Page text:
Posts by Chris Munshaw

Brand Experience and Customer Experience: Lady Gaga

In the final blog on my series around brand experience and customer experience, I look at how a pop superstar has had success at narrowing her niche and serving her ultra loyal customers. Although I’m not a fan of her music, but someone I have a lot of respect for is Lady Gaga. She’s a brand that provides tailored experiences for a niche audience. She is not attempting to satisfy all pop music lovers, just her music lovers. Lady Gaga is well aware that her opinions are polarizing, that’s her set of values that she stays true to regardless of
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Brand Experience and Customer Experience: Bonus Experience Architecture Example

New York City based clothing designer start-up Rochambeau, designed an exclusive experiential jacket titled the Bright BMBR. This limited edition jacket (only 15 have been produced) uses embedded NFC tags giving wearers VIP access to bespoke events, gallery tours, entry into elite NYC night clubs, and tickets to Rochambeau’s runway show. This modern day members only jacket retails for $630.00, and entitles owners to personalized experiences that represent the best of NYC culture and creativity. “… [we] do the selection and curation of experiences, the jacket and consumer does the unlocking. The spirit of creative collaboration and exploration is something
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Brand Experience and Customer Experience: Design, Operations and Service

One of my favorite quotes from Dale Carnegie is: “If there is any one secret of success, it lies in the ability to get the other person’s point of view and see things from that person’s angle as well as from your own.” Whether talking about customers or employees it comes down to proactive-intentional-empathy. Solid brand experiences and customer experiences take place when brands deliberately weave design, operations, and service/support to engage their ideal customers with positive lasting experiences. A symbiotic ecosystem of call center agents, design teams, social, web, and front-line support that all have their own ideas of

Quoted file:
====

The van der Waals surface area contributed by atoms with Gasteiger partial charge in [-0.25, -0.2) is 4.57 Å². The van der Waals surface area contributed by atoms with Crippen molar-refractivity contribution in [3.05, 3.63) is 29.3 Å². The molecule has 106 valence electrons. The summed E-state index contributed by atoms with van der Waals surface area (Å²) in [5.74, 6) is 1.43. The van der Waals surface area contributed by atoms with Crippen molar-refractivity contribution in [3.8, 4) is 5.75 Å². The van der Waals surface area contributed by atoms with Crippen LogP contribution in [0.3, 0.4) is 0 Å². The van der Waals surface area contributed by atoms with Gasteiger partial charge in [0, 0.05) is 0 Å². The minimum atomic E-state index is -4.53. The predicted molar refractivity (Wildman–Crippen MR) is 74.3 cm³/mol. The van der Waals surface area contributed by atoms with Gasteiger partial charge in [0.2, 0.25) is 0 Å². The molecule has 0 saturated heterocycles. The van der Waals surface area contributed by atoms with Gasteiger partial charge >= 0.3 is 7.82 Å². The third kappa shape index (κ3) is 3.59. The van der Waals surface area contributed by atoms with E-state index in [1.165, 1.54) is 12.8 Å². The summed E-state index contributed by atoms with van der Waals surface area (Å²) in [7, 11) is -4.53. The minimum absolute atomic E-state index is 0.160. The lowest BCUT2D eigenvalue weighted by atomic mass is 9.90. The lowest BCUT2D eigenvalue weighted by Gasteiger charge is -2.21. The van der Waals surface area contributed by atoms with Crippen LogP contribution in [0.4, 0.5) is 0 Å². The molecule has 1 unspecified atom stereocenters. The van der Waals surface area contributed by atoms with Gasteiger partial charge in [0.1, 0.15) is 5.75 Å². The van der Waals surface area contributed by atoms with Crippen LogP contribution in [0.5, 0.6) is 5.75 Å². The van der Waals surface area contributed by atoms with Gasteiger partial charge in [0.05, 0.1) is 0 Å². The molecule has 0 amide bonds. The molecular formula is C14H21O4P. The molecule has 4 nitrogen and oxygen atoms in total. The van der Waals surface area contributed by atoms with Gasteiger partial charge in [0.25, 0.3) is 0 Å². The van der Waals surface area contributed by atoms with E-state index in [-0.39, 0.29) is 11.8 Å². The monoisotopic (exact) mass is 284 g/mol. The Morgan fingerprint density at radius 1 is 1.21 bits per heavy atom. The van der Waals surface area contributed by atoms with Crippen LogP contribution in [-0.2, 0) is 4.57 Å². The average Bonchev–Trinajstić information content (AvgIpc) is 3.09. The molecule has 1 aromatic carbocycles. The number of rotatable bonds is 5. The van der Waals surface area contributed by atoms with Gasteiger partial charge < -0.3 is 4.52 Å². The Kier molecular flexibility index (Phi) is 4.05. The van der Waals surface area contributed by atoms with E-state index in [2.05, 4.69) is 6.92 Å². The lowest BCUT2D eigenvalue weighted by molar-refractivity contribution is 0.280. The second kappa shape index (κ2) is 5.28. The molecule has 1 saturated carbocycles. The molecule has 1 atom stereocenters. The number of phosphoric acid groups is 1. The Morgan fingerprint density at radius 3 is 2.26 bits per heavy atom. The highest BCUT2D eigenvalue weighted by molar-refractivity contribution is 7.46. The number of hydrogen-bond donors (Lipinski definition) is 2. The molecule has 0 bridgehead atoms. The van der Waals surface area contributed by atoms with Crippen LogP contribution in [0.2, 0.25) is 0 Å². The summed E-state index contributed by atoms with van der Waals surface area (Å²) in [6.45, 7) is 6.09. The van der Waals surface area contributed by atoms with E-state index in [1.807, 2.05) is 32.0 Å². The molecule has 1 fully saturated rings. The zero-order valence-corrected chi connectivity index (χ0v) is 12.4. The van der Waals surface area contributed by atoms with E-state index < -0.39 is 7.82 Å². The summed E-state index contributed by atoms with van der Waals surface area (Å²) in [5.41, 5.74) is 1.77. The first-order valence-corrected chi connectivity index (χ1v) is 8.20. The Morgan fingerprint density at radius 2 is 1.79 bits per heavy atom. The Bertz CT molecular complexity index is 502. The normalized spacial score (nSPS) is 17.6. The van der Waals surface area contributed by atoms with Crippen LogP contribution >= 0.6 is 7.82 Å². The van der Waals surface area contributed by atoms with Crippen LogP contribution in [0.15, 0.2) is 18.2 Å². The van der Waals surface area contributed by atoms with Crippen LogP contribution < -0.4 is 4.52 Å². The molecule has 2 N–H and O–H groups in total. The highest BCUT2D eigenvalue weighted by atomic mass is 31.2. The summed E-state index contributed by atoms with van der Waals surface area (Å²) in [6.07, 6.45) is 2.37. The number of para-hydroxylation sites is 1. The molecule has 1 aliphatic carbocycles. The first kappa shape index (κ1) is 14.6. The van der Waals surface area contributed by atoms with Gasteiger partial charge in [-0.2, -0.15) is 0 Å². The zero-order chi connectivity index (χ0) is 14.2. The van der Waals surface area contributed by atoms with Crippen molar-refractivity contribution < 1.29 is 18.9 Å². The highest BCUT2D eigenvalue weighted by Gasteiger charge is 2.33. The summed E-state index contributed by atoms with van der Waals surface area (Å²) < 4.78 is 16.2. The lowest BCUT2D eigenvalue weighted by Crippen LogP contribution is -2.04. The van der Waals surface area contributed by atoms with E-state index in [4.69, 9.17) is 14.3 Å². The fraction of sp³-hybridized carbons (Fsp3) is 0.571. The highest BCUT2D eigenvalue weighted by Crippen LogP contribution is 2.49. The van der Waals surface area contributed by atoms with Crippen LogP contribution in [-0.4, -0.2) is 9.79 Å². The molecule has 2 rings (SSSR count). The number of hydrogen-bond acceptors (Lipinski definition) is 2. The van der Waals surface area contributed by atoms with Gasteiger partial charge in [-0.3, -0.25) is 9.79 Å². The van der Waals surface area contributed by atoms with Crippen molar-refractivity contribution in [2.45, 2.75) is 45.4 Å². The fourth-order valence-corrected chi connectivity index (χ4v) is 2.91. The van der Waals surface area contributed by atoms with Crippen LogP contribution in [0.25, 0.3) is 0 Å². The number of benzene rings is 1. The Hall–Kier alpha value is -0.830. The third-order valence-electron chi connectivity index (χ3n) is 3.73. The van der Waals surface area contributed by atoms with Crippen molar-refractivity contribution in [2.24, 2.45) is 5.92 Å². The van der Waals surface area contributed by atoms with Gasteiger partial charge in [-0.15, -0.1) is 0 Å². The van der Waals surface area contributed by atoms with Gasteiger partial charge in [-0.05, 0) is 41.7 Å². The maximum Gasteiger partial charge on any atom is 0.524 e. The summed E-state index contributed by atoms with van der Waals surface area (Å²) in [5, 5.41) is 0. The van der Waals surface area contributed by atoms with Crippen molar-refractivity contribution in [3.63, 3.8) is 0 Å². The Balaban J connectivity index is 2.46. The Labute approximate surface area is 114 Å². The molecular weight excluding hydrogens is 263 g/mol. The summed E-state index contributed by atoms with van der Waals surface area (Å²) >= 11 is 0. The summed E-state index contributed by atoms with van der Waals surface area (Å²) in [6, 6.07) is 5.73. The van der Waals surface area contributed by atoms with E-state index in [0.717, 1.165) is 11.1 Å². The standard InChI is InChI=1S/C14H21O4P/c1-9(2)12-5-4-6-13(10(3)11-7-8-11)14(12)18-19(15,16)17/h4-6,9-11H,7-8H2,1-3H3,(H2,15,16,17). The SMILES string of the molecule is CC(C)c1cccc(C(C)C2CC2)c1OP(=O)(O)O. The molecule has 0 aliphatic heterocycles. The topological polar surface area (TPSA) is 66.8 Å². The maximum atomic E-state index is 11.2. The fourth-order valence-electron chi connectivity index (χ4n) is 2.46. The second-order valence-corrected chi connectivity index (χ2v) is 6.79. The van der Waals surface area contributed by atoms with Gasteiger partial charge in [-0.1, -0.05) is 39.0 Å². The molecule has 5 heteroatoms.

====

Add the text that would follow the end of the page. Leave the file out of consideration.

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Brand Experience and Customer Experience: IKEA

So how do our friends across the pond design memorable brand experiences? One example that does a great job of staying true to their values is IKEA. Europeans who desire to host dinner parties with their friends but don’t have space in their ultra-efficient apartments are no longer at a loss, IKEA has them covered. Staying true to their values: spirit of togetherness, enthusiasm, and fun, IKEA recently opened up a DIY restaurant for Brits and a permanent space for Polish to cook together while getting their Swedish meatball fix. IKEA’s voice of the customer research uncovered that more than
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Brand Experience and Customer Experience: Pirch